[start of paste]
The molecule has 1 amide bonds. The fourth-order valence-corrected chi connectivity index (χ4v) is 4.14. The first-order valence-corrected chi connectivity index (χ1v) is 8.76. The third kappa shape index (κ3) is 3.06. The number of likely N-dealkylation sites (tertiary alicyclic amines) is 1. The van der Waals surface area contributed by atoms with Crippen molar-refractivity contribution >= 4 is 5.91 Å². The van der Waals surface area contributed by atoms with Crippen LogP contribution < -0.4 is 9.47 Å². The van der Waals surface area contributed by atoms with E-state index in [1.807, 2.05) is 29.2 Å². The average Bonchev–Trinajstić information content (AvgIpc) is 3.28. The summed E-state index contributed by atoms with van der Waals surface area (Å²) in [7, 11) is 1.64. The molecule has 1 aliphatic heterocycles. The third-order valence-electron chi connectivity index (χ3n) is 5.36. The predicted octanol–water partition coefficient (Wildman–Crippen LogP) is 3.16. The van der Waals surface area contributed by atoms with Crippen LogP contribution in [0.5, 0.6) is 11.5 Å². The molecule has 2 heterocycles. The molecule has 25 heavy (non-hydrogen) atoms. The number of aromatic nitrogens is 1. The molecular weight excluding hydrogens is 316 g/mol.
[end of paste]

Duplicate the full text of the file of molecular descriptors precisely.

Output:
The molecule has 1 amide bonds. The fourth-order valence-corrected chi connectivity index (χ4v) is 4.14. The first-order valence-corrected chi connectivity index (χ1v) is 8.76. The third kappa shape index (κ3) is 3.06. The number of likely N-dealkylation sites (tertiary alicyclic amines) is 1. The van der Waals surface area contributed by atoms with Crippen molar-refractivity contribution >= 4 is 5.91 Å². The van der Waals surface area contributed by atoms with Crippen LogP contribution < -0.4 is 9.47 Å². The van der Waals surface area contributed by atoms with E-state index in [1.807, 2.05) is 29.2 Å². The average Bonchev–Trinajstić information content (AvgIpc) is 3.28. The summed E-state index contributed by atoms with van der Waals surface area (Å²) in [7, 11) is 1.64. The molecule has 1 aliphatic heterocycles. The third-order valence-electron chi connectivity index (χ3n) is 5.36. The predicted octanol–water partition coefficient (Wildman–Crippen LogP) is 3.16. The van der Waals surface area contributed by atoms with Crippen LogP contribution in [0.5, 0.6) is 11.5 Å². The molecule has 2 heterocycles. The molecule has 25 heavy (non-hydrogen) atoms. The number of aromatic nitrogens is 1. The molecular weight excluding hydrogens is 316 g/mol.